ISLAMABAD — An anti-terrorism court in Pakistan Tuesday indicted former military leader Pervez Musharraf on charges of conspiring to murder Benazir Bhutto, the country’s iconic politician who was twice elected as prime minister.
The court hearing took place amid extremely tight security in the garrison city of Rawalpindi, where the powerful military is headquartered. Journalists were not allowed in the court room for a hearing that lasted just 20 minutes.
Prosecutor Chaudhry Mohammad Azhar says former President Musharraf was personally present in the court when the judge read out charges to him. He told VOA the former army chief has been charged with murder, conspiracy to murder and facilitating the crime.
“Yes, he [Musharraf] did appear himself and he was read over the charge against him. He pleaded not guilty and opted to be tried in the case,” Azhar said.
This is the first time that a former army chief has been charged with a crime in Pakistan, where the top military leadership until now has been considered untouchable by the courts.
The army has run the country for nearly half its 66-year history, and intervened at times through coups. The army continues to dominate foreign policy matters even though Pakistan is witnessing a sustained period of democratic rule since President Musharraf resigned under threat of impeachment in 2008.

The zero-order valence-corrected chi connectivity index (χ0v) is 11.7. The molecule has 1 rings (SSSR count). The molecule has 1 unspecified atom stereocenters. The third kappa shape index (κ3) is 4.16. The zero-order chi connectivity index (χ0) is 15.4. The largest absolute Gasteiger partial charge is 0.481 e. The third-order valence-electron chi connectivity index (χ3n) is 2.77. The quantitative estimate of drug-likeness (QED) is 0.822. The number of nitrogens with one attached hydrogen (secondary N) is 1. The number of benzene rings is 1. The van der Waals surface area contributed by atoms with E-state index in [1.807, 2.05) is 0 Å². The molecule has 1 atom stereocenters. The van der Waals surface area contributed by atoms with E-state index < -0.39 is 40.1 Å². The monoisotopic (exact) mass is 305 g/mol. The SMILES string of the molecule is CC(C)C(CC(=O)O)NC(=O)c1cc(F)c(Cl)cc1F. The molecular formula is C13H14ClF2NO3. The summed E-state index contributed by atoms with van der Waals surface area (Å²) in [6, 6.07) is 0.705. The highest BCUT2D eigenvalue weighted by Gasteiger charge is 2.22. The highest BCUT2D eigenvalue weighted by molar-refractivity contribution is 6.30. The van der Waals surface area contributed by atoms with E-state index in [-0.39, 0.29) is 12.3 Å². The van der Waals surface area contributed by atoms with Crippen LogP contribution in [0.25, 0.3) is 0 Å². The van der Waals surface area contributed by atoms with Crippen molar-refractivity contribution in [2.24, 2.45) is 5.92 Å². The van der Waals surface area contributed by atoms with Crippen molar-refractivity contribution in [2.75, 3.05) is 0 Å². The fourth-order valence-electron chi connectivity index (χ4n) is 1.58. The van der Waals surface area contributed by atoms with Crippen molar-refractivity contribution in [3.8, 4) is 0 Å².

Prosecutor Azhar says that Tuesday’s indictment has marked the formal beginning of the high-profile trial of Musharraf and the next proceedings will take place on August 27, when the court will record evidence against him.
Following the hearing Tuesday morning, defense lawyer, Afshan Adil, spoke with reporters outside the court and again rejected charges against her client, calling them fabricated.
“The [former] President denied all charges. He is not involved in the case at all, totally," Adil said. "In fact, I believe that of all the offenses that he has been charged with, not a single case is applicable on the President. I don’t know how these proceedings are being carried out against him.”
American lobbyist Mark Siegel, a former Bhutto speech writer, accused Musharraf of threatening her in a phone call before she returned to Pakistan from exile in October 2007. Siegel's U.S. law firm Locke Lord declined to comment when asked by VOA for his reaction to the indictment.
Pervez Musharraf seized power in a 1999 coup and went on to rule Pakistan as military president for nearly a decade. The former army commando stepped down from office to avoid impeachment and left the country few months later after his supporters were defeated in the 2008 national elections.
He was ruling the country when Benazir Bhutto was assassinated in December of 2007. She was killed in a gun-and-bomb attack during an election rally in Rawalpindi, just weeks after she came back to Pakistan from years in self-imposed exile.
Authorities at the time blamed Taliban extremists. Musharraf insists he warned Bhutto of the danger she faced, rejecting allegations that he provided poor security arrangements for the former prime minister, which led to her assassination.
Musharraf ended his self-imposed exile and returned to Pakistan early this year to take part in the elections this past May but was barred from doing so because of pending legal cases. He has been placed under detention in his farm house near the capital city while the courts hear the cases against him.